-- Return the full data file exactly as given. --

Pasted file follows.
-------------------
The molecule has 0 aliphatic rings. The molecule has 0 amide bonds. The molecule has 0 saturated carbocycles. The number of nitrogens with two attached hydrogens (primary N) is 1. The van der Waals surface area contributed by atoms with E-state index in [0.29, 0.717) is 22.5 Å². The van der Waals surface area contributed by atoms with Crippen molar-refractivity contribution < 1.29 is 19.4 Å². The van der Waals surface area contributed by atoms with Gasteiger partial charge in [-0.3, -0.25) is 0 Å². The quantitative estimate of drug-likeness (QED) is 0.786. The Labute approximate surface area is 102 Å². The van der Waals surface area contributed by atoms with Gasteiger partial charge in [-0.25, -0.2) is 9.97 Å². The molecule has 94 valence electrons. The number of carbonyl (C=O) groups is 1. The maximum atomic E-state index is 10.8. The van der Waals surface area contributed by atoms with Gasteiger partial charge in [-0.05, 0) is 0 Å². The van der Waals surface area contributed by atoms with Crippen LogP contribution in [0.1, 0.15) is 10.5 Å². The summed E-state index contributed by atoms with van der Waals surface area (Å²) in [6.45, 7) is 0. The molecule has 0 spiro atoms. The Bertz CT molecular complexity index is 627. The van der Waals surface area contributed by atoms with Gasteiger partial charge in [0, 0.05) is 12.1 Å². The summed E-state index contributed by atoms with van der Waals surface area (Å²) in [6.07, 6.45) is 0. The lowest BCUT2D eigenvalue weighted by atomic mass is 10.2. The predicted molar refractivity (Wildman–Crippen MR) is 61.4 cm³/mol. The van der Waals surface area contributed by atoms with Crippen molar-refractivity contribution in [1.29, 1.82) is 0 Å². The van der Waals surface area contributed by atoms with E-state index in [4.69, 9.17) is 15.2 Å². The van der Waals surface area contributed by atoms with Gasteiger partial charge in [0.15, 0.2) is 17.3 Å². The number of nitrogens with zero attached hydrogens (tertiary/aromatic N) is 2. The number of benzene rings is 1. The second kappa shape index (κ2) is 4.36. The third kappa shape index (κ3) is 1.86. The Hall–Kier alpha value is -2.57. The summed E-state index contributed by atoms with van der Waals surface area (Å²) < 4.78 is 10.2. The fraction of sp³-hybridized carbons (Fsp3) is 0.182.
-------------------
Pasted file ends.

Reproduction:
The molecule has 0 aliphatic rings. The molecule has 0 amide bonds. The molecule has 0 saturated carbocycles. The number of nitrogens with two attached hydrogens (primary N) is 1. The van der Waals surface area contributed by atoms with E-state index in [0.29, 0.717) is 22.5 Å². The van der Waals surface area contributed by atoms with Crippen molar-refractivity contribution < 1.29 is 19.4 Å². The van der Waals surface area contributed by atoms with Gasteiger partial charge in [-0.3, -0.25) is 0 Å². The quantitative estimate of drug-likeness (QED) is 0.786. The Labute approximate surface area is 102 Å². The van der Waals surface area contributed by atoms with Gasteiger partial charge in [-0.25, -0.2) is 9.97 Å². The molecule has 94 valence electrons. The number of carbonyl (C=O) groups is 1. The maximum atomic E-state index is 10.8. The van der Waals surface area contributed by atoms with Gasteiger partial charge in [-0.05, 0) is 0 Å². The van der Waals surface area contributed by atoms with Crippen LogP contribution in [0.1, 0.15) is 10.5 Å². The summed E-state index contributed by atoms with van der Waals surface area (Å²) in [6.45, 7) is 0. The molecule has 0 spiro atoms. The Bertz CT molecular complexity index is 627. The van der Waals surface area contributed by atoms with Gasteiger partial charge in [0, 0.05) is 12.1 Å². The summed E-state index contributed by atoms with van der Waals surface area (Å²) in [6.07, 6.45) is 0. The lowest BCUT2D eigenvalue weighted by atomic mass is 10.2. The predicted molar refractivity (Wildman–Crippen MR) is 61.4 cm³/mol. The van der Waals surface area contributed by atoms with Crippen molar-refractivity contribution in [1.29, 1.82) is 0 Å². The van der Waals surface area contributed by atoms with E-state index in [4.69, 9.17) is 15.2 Å². The van der Waals surface area contributed by atoms with Gasteiger partial charge in [0.15, 0.2) is 17.3 Å². The number of nitrogens with zero attached hydrogens (tertiary/aromatic N) is 2. The number of benzene rings is 1. The second kappa shape index (κ2) is 4.36. The third kappa shape index (κ3) is 1.86. The Hall–Kier alpha value is -2.57. The summed E-state index contributed by atoms with van der Waals surface area (Å²) < 4.78 is 10.2. The fraction of sp³-hybridized carbons (Fsp3) is 0.182.